During a deacon board meeting on Sept. 6 at Geneva RPC, the deacons discovered that the cost of immediate, necessary repairs on the building was becoming quite high. “The deacons asked, ‘Will we be good stewards of the Lord’s money to put it into the building?'” Pastor Backensto said. The deacons then began to ask if the money could be put to better use.

Pastor Backensto was aware that First RPC was in a position to consider a merger with another church. According to a letter from First RPC to Geneva RPC proposing the merger, “The First Reformed Presbyterian Church has been in steady decline like many older congregations in the RPC, since the mid-1960s…regardless of the reason or reasons, the problem does exist. For several years, we have been depleting our savings to supplement our efforts in order to balance the budget.” With financial resources almost depleted, “our spirit and determination have not [been depleted] and we wish to continue the Lord’s work in this community.”

Pastor Backensto called Pastor Black, and the two met for lunch the next day to discuss the possibility of a merger. By the end of the month, the Geneva RPC session received a letter from the session of the First RPC proposing the merger.

October 2004

The Geneva RPC session met early in the month and spent the majority of their meeting discussing the proposal. During the weeks that followed, both pastors started making phone calls to members to get their opinion on the merger.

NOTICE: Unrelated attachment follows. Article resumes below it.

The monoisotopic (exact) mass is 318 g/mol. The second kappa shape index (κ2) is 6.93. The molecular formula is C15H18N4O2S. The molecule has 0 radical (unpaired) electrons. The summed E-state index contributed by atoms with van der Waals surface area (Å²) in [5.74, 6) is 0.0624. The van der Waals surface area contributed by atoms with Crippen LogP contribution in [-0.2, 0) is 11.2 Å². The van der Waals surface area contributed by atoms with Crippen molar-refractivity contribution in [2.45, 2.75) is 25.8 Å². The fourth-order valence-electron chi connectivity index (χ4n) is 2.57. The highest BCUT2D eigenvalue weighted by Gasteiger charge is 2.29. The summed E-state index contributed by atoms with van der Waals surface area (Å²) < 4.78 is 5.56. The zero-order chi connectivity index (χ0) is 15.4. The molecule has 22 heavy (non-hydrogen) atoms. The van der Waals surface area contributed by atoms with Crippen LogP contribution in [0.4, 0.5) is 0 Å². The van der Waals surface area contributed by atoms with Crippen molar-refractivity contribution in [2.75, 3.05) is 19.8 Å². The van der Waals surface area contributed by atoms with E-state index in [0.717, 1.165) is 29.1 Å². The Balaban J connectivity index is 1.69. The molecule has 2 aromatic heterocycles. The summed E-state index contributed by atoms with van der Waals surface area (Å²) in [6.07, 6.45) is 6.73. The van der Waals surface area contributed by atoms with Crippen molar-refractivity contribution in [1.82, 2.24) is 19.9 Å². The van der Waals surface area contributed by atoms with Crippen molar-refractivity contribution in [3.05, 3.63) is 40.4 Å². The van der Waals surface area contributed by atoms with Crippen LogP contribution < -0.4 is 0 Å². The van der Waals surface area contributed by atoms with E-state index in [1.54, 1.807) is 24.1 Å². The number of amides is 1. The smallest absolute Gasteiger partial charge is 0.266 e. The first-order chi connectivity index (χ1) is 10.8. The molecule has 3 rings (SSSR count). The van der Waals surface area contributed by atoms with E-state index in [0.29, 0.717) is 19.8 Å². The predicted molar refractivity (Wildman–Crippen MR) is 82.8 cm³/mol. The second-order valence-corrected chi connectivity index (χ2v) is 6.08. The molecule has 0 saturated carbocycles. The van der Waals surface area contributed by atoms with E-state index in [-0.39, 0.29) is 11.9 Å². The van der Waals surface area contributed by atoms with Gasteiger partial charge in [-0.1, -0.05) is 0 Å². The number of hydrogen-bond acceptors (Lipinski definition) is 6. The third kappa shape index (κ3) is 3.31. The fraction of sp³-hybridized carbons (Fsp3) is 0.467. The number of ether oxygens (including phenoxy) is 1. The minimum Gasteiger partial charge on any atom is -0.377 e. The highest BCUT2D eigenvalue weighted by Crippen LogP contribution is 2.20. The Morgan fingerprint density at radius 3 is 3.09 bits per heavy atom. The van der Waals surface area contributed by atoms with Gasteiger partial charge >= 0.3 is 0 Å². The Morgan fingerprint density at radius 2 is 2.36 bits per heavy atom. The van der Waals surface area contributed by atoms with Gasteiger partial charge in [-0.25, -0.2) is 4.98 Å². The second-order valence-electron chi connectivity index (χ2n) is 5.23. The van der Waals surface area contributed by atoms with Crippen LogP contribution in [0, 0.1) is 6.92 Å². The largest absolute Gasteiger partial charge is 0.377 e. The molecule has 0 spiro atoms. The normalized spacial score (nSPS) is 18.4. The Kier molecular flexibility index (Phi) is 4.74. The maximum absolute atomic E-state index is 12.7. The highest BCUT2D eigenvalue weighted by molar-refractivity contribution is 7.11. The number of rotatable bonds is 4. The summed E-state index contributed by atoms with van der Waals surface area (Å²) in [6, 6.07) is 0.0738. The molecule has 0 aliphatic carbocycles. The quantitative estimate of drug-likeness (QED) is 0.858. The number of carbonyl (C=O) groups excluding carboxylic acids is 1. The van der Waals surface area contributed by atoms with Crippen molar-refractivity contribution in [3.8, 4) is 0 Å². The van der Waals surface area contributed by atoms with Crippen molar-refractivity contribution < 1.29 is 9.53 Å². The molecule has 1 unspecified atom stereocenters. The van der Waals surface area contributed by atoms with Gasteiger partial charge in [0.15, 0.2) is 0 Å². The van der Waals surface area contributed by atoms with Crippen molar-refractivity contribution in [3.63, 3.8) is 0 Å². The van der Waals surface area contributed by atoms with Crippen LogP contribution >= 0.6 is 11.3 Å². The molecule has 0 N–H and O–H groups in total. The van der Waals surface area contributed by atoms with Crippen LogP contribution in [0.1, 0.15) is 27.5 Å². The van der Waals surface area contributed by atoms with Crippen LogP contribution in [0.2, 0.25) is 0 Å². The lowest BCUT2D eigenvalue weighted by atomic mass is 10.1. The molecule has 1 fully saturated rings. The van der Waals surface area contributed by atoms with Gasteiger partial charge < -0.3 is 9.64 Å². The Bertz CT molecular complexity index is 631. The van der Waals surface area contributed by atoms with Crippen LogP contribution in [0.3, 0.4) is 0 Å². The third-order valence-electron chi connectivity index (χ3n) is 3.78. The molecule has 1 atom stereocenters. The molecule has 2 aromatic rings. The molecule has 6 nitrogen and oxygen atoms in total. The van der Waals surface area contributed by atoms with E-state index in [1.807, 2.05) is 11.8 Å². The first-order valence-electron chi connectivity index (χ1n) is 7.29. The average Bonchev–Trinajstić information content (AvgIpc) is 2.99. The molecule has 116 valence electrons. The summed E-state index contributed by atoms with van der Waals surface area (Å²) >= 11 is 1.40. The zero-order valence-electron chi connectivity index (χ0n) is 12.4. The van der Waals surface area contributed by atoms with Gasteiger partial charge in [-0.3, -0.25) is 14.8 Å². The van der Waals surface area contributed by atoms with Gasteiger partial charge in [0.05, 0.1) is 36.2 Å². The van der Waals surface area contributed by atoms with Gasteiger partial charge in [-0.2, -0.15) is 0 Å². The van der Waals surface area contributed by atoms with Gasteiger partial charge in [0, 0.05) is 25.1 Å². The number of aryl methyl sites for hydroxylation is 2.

At a congregational meeting on Oct. 20, First RPC voted to seek a merger with Geneva RPC. The following evening the session of First RPC drafted a proposal to the Geneva RPC.

“During our congregational meeting…our session, deacons, and members unanimously agreed to seek a merger with the Geneva Reformed Presbyterian Church,” the proposal states. “This merger would establish a new and totally integrated and united congregation. In biblical language, the two would become one flesh and, united, would serve the Lord together with a common purpose and goal.”

November 2004

After distributing the proposal, Geneva RPC had a congregational meeting on Nov. 10 to vote on the merger “in principle.” The vote passed. The matter was also brought before the Presbytery of the Alleghenies during their fall meeting at the Manchester RP Chruch. Presbytery approved the merger “in principle.”

With both churches and the presbytery agreeing to the merger in principle, the sessions and the deacon boards of both churches were able to begin research on what the new church would be comprised of. They divided themselves into committees to research pastoral roles, facilities, boards, finances, administrative aspects, ministries, and the timeline. Their recommendations would be pulled together to form the “Plan,” which would be distributed to both congregations prior to the final vote.